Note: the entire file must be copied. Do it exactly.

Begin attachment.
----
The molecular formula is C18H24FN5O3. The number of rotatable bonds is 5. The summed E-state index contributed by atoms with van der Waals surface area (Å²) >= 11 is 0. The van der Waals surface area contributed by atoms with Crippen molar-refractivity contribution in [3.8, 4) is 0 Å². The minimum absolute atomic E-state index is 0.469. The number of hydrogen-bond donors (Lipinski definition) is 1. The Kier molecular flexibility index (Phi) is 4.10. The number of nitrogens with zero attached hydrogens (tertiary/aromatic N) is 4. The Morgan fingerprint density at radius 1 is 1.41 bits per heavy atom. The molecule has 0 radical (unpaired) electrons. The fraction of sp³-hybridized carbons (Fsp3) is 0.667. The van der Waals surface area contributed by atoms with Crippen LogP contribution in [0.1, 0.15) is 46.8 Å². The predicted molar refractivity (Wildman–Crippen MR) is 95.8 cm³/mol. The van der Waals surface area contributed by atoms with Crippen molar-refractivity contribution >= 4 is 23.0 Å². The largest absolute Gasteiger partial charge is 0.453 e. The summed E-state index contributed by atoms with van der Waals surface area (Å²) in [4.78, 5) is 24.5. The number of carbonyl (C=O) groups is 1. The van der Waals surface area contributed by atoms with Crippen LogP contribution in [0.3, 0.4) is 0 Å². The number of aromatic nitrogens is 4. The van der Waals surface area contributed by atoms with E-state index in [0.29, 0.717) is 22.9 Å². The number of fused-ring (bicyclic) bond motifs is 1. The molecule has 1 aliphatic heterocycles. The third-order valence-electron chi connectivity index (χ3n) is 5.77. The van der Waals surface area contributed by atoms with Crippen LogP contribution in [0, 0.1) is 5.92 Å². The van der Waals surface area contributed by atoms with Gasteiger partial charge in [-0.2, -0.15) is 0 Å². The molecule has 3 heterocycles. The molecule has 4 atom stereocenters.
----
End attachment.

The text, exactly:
The molecular formula is C18H24FN5O3. The number of rotatable bonds is 5. The summed E-state index contributed by atoms with van der Waals surface area (Å²) >= 11 is 0. The van der Waals surface area contributed by atoms with Crippen molar-refractivity contribution in [3.8, 4) is 0 Å². The minimum absolute atomic E-state index is 0.469. The number of hydrogen-bond donors (Lipinski definition) is 1. The Kier molecular flexibility index (Phi) is 4.10. The number of nitrogens with zero attached hydrogens (tertiary/aromatic N) is 4. The Morgan fingerprint density at radius 1 is 1.41 bits per heavy atom. The molecule has 0 radical (unpaired) electrons. The fraction of sp³-hybridized carbons (Fsp3) is 0.667. The van der Waals surface area contributed by atoms with Crippen LogP contribution in [0.1, 0.15) is 46.8 Å². The predicted molar refractivity (Wildman–Crippen MR) is 95.8 cm³/mol. The van der Waals surface area contributed by atoms with Crippen molar-refractivity contribution >= 4 is 23.0 Å². The largest absolute Gasteiger partial charge is 0.453 e. The summed E-state index contributed by atoms with van der Waals surface area (Å²) in [4.78, 5) is 24.5. The number of carbonyl (C=O) groups is 1. The van der Waals surface area contributed by atoms with Crippen LogP contribution in [0.3, 0.4) is 0 Å². The number of aromatic nitrogens is 4. The van der Waals surface area contributed by atoms with E-state index in [0.29, 0.717) is 22.9 Å². The number of fused-ring (bicyclic) bond motifs is 1. The molecule has 1 aliphatic heterocycles. The third-order valence-electron chi connectivity index (χ3n) is 5.77. The van der Waals surface area contributed by atoms with Crippen LogP contribution in [0, 0.1) is 5.92 Å². The van der Waals surface area contributed by atoms with Gasteiger partial charge in [-0.2, -0.15) is 0 Å². The molecule has 3 heterocycles. The molecule has 4 atom stereocenters.